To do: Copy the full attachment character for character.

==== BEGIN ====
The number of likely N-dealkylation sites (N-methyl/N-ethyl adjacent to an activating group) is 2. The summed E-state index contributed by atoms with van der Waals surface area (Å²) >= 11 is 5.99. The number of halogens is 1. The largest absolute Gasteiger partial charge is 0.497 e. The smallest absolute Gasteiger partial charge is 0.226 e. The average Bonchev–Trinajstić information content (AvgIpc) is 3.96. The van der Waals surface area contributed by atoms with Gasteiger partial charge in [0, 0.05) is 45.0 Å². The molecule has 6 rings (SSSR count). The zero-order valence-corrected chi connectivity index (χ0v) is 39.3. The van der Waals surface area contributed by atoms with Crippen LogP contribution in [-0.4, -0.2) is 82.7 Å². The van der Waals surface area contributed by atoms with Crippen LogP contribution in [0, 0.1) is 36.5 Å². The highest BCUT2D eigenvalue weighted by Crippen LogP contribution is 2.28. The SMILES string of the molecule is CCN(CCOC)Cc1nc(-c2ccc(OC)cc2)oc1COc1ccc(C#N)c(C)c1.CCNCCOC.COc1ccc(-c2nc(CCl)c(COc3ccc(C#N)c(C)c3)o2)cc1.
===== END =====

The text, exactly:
The number of likely N-dealkylation sites (N-methyl/N-ethyl adjacent to an activating group) is 2. The summed E-state index contributed by atoms with van der Waals surface area (Å²) >= 11 is 5.99. The number of halogens is 1. The largest absolute Gasteiger partial charge is 0.497 e. The smallest absolute Gasteiger partial charge is 0.226 e. The average Bonchev–Trinajstić information content (AvgIpc) is 3.96. The van der Waals surface area contributed by atoms with Gasteiger partial charge in [0, 0.05) is 45.0 Å². The molecule has 6 rings (SSSR count). The zero-order valence-corrected chi connectivity index (χ0v) is 39.3. The van der Waals surface area contributed by atoms with Crippen LogP contribution in [-0.4, -0.2) is 82.7 Å². The van der Waals surface area contributed by atoms with Crippen LogP contribution in [0, 0.1) is 36.5 Å². The highest BCUT2D eigenvalue weighted by Crippen LogP contribution is 2.28. The SMILES string of the molecule is CCN(CCOC)Cc1nc(-c2ccc(OC)cc2)oc1COc1ccc(C#N)c(C)c1.CCNCCOC.COc1ccc(-c2nc(CCl)c(COc3ccc(C#N)c(C)c3)o2)cc1.